How do you think the new GigE standards will influence the machine vision industry?
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Before thermal imaging cameras, there were image intensifiers, an inexpensive way to view objects at night. ?That technology has been around for 30 to 40 years,? said Janelle Anthone, vice president of sales for Senspex, Inc. , (Rio Rancho, NM). ?They were very popular because they were cheap. But thermal imaging has caught up in the last couple of years.?
Since image intensifiers have to rely on limited ambient light to operate, there are drawbacks. ?If you have a lot of light outside, it creates a halo effect or blooming, which is even worse,? Anthone said. ?It shuts down the whole detector. When we talk about thermal imaging, it's a completely different ballgame; it's not only catching up, but surpassing image intensifiers.?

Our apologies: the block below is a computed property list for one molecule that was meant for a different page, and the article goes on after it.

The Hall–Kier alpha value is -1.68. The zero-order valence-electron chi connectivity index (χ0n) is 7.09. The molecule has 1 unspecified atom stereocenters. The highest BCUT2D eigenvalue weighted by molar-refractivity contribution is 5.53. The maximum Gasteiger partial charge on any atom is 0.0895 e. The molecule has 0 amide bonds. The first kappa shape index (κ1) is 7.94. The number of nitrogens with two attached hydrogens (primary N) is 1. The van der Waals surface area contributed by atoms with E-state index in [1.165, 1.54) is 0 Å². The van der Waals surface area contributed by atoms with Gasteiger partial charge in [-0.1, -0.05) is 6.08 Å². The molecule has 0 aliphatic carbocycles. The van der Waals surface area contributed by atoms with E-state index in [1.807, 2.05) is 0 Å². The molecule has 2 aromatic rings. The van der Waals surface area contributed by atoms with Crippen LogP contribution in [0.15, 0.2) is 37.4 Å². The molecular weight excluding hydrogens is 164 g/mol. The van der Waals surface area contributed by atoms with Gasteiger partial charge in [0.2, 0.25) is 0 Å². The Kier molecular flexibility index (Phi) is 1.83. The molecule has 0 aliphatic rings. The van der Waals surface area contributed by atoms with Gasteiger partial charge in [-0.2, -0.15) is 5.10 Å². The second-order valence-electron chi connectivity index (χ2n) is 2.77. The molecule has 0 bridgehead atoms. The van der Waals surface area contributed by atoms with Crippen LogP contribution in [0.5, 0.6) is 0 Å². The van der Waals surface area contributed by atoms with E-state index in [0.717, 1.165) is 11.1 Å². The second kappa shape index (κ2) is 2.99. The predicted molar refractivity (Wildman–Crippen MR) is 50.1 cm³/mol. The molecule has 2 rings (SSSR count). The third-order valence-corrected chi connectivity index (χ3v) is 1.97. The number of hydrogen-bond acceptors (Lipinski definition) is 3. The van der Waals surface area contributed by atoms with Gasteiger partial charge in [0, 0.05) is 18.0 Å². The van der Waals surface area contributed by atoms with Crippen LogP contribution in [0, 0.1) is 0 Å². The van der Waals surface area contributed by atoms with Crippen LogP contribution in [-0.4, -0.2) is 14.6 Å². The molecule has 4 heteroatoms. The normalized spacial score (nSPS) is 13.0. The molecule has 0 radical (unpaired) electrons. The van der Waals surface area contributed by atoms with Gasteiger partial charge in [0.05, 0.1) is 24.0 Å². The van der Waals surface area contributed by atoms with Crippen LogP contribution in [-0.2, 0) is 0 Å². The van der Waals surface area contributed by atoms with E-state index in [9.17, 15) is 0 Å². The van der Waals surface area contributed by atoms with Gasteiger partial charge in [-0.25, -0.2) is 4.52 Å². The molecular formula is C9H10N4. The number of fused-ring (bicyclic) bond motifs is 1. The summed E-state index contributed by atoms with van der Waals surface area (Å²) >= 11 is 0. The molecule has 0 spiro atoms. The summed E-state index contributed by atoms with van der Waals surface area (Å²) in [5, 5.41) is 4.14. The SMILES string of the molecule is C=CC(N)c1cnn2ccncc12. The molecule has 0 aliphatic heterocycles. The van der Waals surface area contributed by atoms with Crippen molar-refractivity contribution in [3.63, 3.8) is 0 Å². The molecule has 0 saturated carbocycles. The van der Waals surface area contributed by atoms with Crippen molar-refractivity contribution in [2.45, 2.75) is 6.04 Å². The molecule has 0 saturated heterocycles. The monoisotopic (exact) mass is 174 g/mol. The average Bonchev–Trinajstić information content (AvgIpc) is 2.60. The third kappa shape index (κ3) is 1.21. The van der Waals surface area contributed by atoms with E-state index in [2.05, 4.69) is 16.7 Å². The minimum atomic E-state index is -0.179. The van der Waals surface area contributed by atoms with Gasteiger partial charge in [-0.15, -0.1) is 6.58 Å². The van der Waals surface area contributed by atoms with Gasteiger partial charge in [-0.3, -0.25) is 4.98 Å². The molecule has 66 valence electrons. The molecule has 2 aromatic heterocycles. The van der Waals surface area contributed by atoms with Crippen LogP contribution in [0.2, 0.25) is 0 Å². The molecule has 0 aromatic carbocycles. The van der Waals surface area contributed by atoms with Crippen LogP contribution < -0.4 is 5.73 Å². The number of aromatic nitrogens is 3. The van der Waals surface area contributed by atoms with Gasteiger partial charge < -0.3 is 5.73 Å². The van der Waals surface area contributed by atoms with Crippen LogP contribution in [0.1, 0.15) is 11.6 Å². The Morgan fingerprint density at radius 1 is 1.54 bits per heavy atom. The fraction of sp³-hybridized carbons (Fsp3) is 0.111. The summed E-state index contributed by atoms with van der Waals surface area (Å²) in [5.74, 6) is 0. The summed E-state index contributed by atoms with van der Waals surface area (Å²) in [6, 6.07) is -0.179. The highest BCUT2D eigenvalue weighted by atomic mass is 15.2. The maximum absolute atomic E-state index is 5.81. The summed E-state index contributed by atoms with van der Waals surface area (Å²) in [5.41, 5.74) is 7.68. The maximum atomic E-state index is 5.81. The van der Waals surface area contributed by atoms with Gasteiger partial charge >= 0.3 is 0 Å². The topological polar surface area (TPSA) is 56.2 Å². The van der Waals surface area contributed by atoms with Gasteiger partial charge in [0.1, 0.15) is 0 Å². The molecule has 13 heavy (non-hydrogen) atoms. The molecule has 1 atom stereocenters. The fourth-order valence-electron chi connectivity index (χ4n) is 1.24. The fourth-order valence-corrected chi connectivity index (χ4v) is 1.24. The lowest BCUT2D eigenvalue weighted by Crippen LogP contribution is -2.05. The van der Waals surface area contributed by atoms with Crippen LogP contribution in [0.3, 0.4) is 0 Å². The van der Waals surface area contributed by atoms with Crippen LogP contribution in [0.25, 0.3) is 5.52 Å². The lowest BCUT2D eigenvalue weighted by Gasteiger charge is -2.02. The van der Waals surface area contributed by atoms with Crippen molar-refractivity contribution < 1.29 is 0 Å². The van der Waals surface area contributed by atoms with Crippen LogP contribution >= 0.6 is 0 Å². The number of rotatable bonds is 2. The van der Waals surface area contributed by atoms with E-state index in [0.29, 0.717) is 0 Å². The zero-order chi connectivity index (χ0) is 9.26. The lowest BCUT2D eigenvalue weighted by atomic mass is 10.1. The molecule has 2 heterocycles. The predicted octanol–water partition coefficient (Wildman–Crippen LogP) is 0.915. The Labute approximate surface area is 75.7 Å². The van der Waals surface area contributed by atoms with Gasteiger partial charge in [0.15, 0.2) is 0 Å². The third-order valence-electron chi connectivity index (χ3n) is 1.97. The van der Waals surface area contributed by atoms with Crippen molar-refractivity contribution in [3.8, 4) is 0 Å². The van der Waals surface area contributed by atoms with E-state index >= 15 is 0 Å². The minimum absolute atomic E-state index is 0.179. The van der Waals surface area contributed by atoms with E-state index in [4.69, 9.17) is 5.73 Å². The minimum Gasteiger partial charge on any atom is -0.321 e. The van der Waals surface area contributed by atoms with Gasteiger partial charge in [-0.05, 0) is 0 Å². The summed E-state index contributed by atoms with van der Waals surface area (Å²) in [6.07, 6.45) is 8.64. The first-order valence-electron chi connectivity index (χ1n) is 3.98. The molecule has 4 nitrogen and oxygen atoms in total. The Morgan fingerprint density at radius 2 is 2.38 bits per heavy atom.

John Love, security market manager at Raytheon Commercial Infrared (Dallas, TX), added, ?Image intensifiers do have some utility.... in the cases where you use standard CCTV?all of which have some low-light sensitivity these days?then you have to provide some form of infrared illumination to shed some of that light on that object.?